Wednesday, June 14, 2006
Thoughts inspired by fresh salsa
For dinner tonight I'm making one of Argotnaut's favorites: bean and cheese quesadillas with spicy fresh salsa. As I was putting in one of the key ingredients -- two fresh jalapeno peppers with all the seeds -- I thought of a German movie A. and I watched not long ago, Schultze Gets the Blues.
In the film, a German miner retires and has to figure out what to do with his life now that work doesn't dominate it. An accordion player, he one night listens to a musical radio show and hears zydeco music, and the rollicking free spirit of the music inspires him to try some new things, among them a cajun recipe. He makes it for some friends he has over for dinner, and the spiciness of the dish somewhat overwhelms them. (Not hard to do, as anything beyond yellow mustard is too hot for most Germans).
Schultze is the kind of movie that Americans find hard to make, and if they do, not many Americans find enjoyable to watch. It's a slow-moving film and deals with a subject not many movies dare to tackle: what do you do when you retire and find yourself at loose ends? For the last four decades or so, mainstream Hollywood films have been dominated by Baby Boomer demographics. In the 70s, movies about rebelling against authority were the hip thing (from "Serpico" to "Easy Rider" and all points in between), in the 80s, it was yuppie greed and temptation ("Wall Street" to "Basic Instinct" and all points in between). As the Boomers started to have families, the 90s and the 00s have been awash with moppetploitation movies from the "Home Alone" series to the "Family vacation" series to the "Cheaper by the Dozen" -type spectacles where a passel of cute kids are jammed into the smallest possible space and fill said space with the greatest amount of noise Noise NOISE NOISE!!!,slime and gas.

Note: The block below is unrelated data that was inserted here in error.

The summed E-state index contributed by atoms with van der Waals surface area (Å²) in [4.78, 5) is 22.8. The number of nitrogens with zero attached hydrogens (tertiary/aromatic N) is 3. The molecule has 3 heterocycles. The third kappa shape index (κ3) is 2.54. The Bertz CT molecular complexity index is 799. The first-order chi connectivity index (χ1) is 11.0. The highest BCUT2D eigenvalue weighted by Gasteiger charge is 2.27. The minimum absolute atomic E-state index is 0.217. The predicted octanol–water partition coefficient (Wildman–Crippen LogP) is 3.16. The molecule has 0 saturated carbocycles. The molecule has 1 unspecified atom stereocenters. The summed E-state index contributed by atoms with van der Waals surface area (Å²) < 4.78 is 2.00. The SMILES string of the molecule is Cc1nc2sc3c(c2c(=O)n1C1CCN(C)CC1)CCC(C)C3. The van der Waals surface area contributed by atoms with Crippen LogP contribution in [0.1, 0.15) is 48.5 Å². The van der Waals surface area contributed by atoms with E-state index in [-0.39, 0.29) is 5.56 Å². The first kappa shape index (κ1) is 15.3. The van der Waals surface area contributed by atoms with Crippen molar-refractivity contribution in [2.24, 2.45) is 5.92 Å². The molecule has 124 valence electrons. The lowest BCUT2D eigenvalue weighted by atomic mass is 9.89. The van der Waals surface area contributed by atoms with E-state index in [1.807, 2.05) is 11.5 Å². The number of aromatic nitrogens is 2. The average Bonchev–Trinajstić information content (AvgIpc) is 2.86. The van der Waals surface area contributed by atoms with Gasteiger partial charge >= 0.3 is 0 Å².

Now we have the dawn of the retired Boomer movie. But where Schultze deals with the subject with the reflection, insight and melancholia it deserves, Hollywood deals with it with films like "Something's Gotta Give," a slick production featuring attractive actors meeting cute and breezing to a predictable conclusion.
While I don't have a lot of faith in Hollywood's ability to deal honestly with the problems posed by one's retirement years, the Indies might be up to it. My money's on Jim Jarmusch (see "Broken Flowers").
I'm sure most people feel as incited by this topic as Buster is: